return decimal_value

def hms_to_decimaldeg(hms,delimiter=None):
    """Return decimal degrees given hours, minutes and seconds.

    :param hms:
        floating point number or delimited string specifying hours,
        minutes and seconds.
    :type hms:
        Float or String
    :param delimiter:
        delimiter used in string, default is whitespace.
    :type delimiter:
        String
       
    :returns:
        floating point decimal degrees.

    >>> hms_to_decimaldeg("12:00:00",delimiter=":")
    180.0
    >>> hms_to_decimaldeg("12.0")
    180.0
    >>> hms_to_decimaldeg(12.0)
    180.0
    >>> hms_to_decimaldeg("12 30 00.00")
    187.5
    >>> hms_to_decimaldeg("-12 30 00.00")
    -187.5
    >>> hms_to_decimaldeg(-12.5)
    -187.5
    >>> hms_to_decimaldeg("-00 30 00")
    -7.5
    """
    decimal_value = babylonian_to_decimal(hms,delimiter=delimiter)
    return decimal_value/24.0*360.0

def decimaldeg_to_hms(deg,delimiter=None,norm=False):
    """Convert degrees into delimited string of hours, minutes and seconds.
    """
    if deg < 0 :
        negative = True
    else:
        negative = False

    deg = abs(float(deg)) * 24.0 / 360.0 # remove negative sign; put back at
                                         # the end
    minutes, hours = math.modf(deg)
    hours = int(hours) # hours is integer valued but type is float
    seconds, minutes = math.modf(minutes*60.0)
    minutes = int(minutes) # minutes is integer valued but type is float
    seconds = seconds*60.0 # number of seconds between 0 and 60

    # Keep seconds and minutes in [0 - 60.0000)
    if abs(seconds - 60.0) < 0.0001:
        seconds = 0.0
        minutes += 1
    if abs(minutes - 60.0) < 0.0001:
        minutes = 0.0
        hours += 1

    if norm:
        hours = (hours % 24) # 52 hours => 4 hours on 24 hour cycle
                             # hours is integer number of hours
                             # so no need to adjust minutes and seconds
    if not delimiter:
        delimiter = " "

    if negative: # put negative sign back
        hours = -hours

    hmsstring = "%+03d %02d %07.4f" % (hours,abs(minutes),abs(seconds))
    hmsstring = hmsstring.replace(" ",delimiter)

    return hmsstring

def test_plot():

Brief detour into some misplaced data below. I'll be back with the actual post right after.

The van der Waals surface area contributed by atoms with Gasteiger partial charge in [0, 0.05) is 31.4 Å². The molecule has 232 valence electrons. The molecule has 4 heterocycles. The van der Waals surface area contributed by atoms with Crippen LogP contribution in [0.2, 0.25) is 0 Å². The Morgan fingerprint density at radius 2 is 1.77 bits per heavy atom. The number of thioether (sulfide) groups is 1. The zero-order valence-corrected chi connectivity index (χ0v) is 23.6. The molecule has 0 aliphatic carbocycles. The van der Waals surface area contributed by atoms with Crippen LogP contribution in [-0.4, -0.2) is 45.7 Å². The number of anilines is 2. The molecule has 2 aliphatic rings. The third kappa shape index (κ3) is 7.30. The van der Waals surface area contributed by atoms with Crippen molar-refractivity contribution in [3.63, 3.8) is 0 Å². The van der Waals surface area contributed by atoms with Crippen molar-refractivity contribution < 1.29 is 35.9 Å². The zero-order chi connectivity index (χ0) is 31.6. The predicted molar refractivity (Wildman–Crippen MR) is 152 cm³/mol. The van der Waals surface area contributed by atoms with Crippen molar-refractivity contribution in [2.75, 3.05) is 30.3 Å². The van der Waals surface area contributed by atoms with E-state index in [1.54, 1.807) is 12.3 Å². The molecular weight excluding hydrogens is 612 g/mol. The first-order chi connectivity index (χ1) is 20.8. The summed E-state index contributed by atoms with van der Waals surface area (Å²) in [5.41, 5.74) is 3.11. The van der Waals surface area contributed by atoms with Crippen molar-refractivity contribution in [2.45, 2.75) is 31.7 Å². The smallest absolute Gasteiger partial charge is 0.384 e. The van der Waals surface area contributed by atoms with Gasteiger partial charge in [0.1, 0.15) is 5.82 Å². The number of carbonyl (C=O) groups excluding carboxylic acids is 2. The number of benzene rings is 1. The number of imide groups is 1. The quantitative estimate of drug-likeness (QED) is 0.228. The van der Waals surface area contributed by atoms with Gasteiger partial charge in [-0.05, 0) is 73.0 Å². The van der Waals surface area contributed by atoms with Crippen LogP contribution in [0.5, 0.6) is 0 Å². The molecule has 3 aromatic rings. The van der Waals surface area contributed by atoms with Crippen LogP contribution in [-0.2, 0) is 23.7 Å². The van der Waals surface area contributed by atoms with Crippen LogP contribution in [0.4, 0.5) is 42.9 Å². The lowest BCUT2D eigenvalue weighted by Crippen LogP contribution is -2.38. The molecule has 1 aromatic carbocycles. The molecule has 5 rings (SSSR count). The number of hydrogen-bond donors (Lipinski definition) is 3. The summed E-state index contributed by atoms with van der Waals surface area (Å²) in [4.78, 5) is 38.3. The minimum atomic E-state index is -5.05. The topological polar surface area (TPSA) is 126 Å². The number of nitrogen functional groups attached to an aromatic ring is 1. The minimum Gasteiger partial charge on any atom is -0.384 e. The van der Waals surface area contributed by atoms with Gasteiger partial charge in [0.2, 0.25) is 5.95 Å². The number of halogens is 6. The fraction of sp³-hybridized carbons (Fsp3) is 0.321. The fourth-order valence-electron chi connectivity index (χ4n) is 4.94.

"""Creates a simple sin(x) plot and saves it into test.png"""
    x = (np.arange(1,1000.1,0.1)/1000.0)*2*np.pi
    y = np.sin(x)
    plt.plot(x,y,".")
    plt.savefig("test.png")
    plt.close()

if __name__ == '__main__':
    print decimaldeg_to_hms(23.5678)
    print decimaldeg_to_hms(-23.5678)
    print hms_to_decimaldeg("+01 34 16.2720")
    print hms_to_decimaldeg("-01 34 16.2720")
    test_plot()

Running code and inserting output into the documentation file

cog can be used on its own as described at the cog website. In this case the code to be executed is provided within the cog specification and the result is inserted right where the cog specification is provided. Here we want to execute code in a separate file and then insert the results into the documnetation source. For this we use cog in conjunction with paver.

To do this we specify the following cog specification in the main documentation file, at the point where the result should be inserted. The leading “..” is to ensure that docutils, used to convert the documentation file into html, will treat it as comments and hence ignore it. When cog is run on the file the space between the line containing the three closing braces and the line containing “end” between three opening and closing braces will be replaced with the output from the program.

The*cog* specification is shown below.

.. {{{cog
.. cog.out(run_script(cog.inFile, 'test.py', ignore_error=True))
.. }}}
.. {{{end}}}

Note

To show the cog markup used, it is included in a separate file, cog_spec.txt and then the reST directive:

.. inlcude:: cog_spec.txt
   :literal:

is used in the documentation source file to insert its contents into the final html file. This step is needed since cog is run on the reST file used to produce this document and cog will try to process this markup if it is directly included in the reST file.

Output obtained from running cog on test.py:



$ python test.py
+01 34 16.2720
-01 34 16.2720
23.5678
-23.5678


Plots can be saved to a file and then included in the documentation file using the following directive:

.. image:: filename.png

In the test.py file used in this example, the plot is saved in an image from within the test_plot function. To include the image in the html document we use the following reST directive:

.. image:: test.png
   :scale: 50 %
   :alt: A Simple Plot
   :align: center

The plot produced by the function test_plot in test.py is shown below:

A simple plot

Producing html version of the documentation

We run the program rst2html.py, that comes with docutils, to convert our documentation file into html.

rst2html.py --no-xml-declaration index.rst index.rst.html

Tip

If we want to syntax highlight any python code present inside our reST source file then use the rst2html-pygments.py program. The code to be syntax highlighted must be included under the .. code-block:: python directive.

For more about rst2html-pygments.py program refer to this url: http://docutils.sourceforge.net/sandbox/code-block-directive/data/

Automating work flow with paver

We provide paver tasks for each of the steps above. We also create a task for running all the three steps in one go. The paver configuration file pavement.py can be edited to change the name of python code file and the documentation text. Here these two are named test.py and index.rst respectively.